CDC/ATSDR Guidance on the Interpretation and Use of Blood Laboratory Analyses for Volatile Organic Compounds   [open pdf - 102KB]

"The Centers for Disease Control and Prevention (CDC) and the Agency for Toxic Substances and Disease Registry (ATSDR) recently received reports of analyses of volatile organic compounds (VOC) in blood samples from a few Gulf Coast residents, volunteers, or workers. CDC and ATSDR guidelines issued during the Deepwater Horizon Oil Spill did not recommend the use of laboratory testing for specific chemicals to either determine exposure or guide delivery of clinical care; nonetheless, we recognize that clinicians may have offered these tests to their patients to provide reassurance or to respond to patient requests. The Gulf oil spill had a major impact on the environment and communities, and concerns about human health are understandable. For several months CDC and state health departments tracked potential short-term health effects related to the oil spill in the affected communities. No trends in illnesses were identified by the multiple surveillance systems used. CDC surveillance did detect some complaints of non-specific symptoms such as throat irritation, eye irritation, nausea, headache and cough. Based on other oil spill disasters, symptoms related to mental or behavioral health such as anxiety, stress and depression also would reasonably be expected. For treatment and management of these symptoms, standard clinical protocols guided by the presentation of the patient are appropriate, and no laboratory testing for specific chemicals is indicated."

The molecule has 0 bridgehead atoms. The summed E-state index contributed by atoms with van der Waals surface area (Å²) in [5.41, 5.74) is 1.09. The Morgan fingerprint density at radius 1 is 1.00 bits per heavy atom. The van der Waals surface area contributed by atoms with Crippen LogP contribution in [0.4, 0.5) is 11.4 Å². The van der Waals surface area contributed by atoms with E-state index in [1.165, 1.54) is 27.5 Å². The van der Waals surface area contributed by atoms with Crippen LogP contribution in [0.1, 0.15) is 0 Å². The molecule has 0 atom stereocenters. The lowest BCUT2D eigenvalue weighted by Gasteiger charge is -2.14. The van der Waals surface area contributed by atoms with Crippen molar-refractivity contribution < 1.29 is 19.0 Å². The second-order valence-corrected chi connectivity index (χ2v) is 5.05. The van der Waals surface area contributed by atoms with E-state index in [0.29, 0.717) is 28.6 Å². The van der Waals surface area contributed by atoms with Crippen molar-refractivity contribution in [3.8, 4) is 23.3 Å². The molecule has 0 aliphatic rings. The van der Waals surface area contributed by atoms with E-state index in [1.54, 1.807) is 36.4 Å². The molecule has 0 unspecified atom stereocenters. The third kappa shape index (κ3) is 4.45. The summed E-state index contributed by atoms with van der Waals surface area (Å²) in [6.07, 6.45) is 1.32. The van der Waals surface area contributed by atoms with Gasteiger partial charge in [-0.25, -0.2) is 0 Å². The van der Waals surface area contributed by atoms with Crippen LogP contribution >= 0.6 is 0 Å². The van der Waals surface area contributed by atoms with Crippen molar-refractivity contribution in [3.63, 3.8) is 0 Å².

Public Domain
Retrieved From:
Centers for Disease Control and Prevention: http://emergency.cdc.gov
Media Type:
Help with citations